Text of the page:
Defense Sought to Create Doubt

Defense Sought to Create Doubt

Peter Davis, Zakaria Oweiss’ defense attorney, asked members of the jury to stay focused with him.

“I’m going to stay with Omar like a junkyard dog. I think that’s where you should be focused,” said Davis, of Omar Oweiss in closing arguments last Friday, March 7.

Davis reminded members of the jury of the oath they took before serving on this case, that each one of them pledged to be sincere, attentive and truthful. He thanked the jury for their service and for honoring that oath.

“There is no more important function in life than to take an oath and obey that oath,” said Davis.

OMAR OWEISS lied under oath, said Davis. He lied when he met with prosecutors and detectives just after his mother’s murder, since he didn’t tell them about the hammer.

He now says just after he discovered his mother’s body, he found his father just outside holding a hammer. Omar didn’t tell police about the hammer until eight days later and no murder weapon was ever found.

Omar said nothing for a year about his uncle retrieving his father’s red Jetta from the family’s rental property in Bethesda on the Saturday after the murder. He initially said both he and his uncle picked up the car. The location of Zakaria Oweiss’ car is one of the unanswered questions in the trial.

“If it bothers you that somebody lied under oath, that somebody perjured himself, you take it under consideration,” said Davis.

DAVIS ALSO reminded the jury that a defendant is assumed innocent until proven guilty.

“The presumption of innocence is incredibly important. Hold onto that presumption, hug it, stay with it,” said Davis. It is the state’s burden to prove that his client is guilty.

“If they have lack of evidence, don’t hold it against them, just render a verdict of not guilty,” he said.

Davis’ strategy was clear. Question, attack, and discredit Omar’s credibility to the point that there would be a reasonable doubt in the minds of jury members as to the veracity of Omar’s testimony against his father. Davis sought to raise suspicion about Omar’s possible involvement in the crime.

“It is not a ploy to point the blame on Omar Oweiss in this case. He is at the crime scene on the morning of Aug. 15, 2001. They’re pointing fingers on my client because he is there on the morning of Aug. 15, 2001.

“It is our evidence that Omar is responsible for his mother’s death,” said Davis.

HIS CLIENT, Zakaria Oweiss, was alone in the house with the victim the night before her murder, without incident, Davis said. Marianne Oweiss was killed on the day after she returned from Egypt, after Zakaria Oweiss discovered she was having an affair.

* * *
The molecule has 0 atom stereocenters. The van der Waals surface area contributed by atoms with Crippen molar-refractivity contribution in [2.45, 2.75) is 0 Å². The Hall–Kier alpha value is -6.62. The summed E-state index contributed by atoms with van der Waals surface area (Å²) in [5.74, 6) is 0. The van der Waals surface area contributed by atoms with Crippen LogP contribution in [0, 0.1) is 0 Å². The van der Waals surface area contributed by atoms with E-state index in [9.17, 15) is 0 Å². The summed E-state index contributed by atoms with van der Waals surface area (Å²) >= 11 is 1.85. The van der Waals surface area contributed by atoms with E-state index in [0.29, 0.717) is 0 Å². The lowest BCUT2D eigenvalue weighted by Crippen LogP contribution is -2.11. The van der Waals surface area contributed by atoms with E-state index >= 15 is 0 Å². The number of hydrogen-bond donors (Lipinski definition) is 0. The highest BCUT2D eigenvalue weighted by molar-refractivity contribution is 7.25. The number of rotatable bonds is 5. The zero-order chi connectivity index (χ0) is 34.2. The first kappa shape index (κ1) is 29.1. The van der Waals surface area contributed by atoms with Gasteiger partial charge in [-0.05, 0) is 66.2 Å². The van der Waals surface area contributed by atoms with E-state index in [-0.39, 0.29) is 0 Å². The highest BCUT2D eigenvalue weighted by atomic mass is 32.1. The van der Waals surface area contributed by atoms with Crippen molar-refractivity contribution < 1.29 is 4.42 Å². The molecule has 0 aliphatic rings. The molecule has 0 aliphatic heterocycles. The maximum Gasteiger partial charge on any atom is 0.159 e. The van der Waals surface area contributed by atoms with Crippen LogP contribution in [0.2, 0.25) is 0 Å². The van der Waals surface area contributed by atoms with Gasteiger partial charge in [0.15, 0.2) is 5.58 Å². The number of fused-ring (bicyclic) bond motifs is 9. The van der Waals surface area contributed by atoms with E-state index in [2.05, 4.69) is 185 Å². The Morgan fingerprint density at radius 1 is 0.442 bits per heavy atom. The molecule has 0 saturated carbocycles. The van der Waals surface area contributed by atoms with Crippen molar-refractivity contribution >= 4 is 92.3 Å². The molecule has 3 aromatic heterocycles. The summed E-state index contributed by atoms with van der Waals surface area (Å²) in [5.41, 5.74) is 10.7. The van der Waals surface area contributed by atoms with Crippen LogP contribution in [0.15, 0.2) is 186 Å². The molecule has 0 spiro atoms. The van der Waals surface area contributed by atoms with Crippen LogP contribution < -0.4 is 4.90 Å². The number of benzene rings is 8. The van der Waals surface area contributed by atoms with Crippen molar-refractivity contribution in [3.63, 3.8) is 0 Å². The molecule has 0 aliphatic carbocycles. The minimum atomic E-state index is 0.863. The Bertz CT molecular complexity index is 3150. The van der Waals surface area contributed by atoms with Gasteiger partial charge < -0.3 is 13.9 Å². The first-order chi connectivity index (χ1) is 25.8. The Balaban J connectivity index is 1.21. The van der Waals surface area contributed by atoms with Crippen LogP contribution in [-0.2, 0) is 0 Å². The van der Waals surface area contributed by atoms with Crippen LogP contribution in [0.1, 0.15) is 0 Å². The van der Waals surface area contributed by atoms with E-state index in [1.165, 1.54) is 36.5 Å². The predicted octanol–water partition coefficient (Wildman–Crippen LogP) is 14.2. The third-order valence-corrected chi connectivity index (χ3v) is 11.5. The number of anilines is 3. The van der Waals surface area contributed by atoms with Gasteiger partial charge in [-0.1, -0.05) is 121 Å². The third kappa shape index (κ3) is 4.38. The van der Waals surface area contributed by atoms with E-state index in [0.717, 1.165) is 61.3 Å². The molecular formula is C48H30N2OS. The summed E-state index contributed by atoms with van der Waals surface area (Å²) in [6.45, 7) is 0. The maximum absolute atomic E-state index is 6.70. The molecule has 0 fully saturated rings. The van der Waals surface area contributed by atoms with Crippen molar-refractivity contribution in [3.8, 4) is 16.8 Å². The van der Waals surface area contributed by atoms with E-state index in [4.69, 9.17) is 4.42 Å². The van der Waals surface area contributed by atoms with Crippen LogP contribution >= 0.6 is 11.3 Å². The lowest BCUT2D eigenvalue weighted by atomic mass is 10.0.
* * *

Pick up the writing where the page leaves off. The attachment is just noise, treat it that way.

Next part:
“If he was going to kill her, that would have been the opportunity. He left the situation, left the country, told Omar he was going to get a divorce,” said Davis.

Davis gave jurors an alternate account of Marianne’s death, a version that described a possible struggle between Omar and his mother. Omar and his brother would inherit their mother’s money, he said.

“Zakaria Oweiss loved Marianne with such capacity, he would tear down mountains for her. Would he come home if he felt Marianne was in trouble, if Omar was in trouble?”

Davis suggested that Omar’s girlfriend Claudia was involved, too.

“There is no case without Omar,” said Davis.

Other factors Davis asked the jurors to consider:

* No murder weapon was ever found. “They don’t know what it is,” said Davis.

* Why didn’t police check to determine what fingerprints were on the banister leading down the stairs where Marianne was found?

* Why didn’t Zakaria Oweiss have any of Marianne’s hairs on him if he had killed her?

* Why weren’t Omar’s clothes tested more fully for blood? Why weren’t the drains in the house tested for blood?

* Couldn’t blood spatter found on Zakaria’s clothes be from blood spattered while rescue workers attended to Marianne, or someone’s plastic gloves on the crime scene?

* Why wasn’t a rock found on the desk near Marianne’s body tested more thoroughly?

* Why did Omar put his arm around his father at the police station the morning of Aug. 15 when they were all questioned. “Is that the act of a son who believed his father just killed his mother?” said Davis.

“When it is all over, I’m asking you collectively and unanimously to agree with me that there is insufficient evidence to charge him with first degree murder,” said Davis. “My client didn’t commit this crime.

“Let him go on… let him pick up with his life.”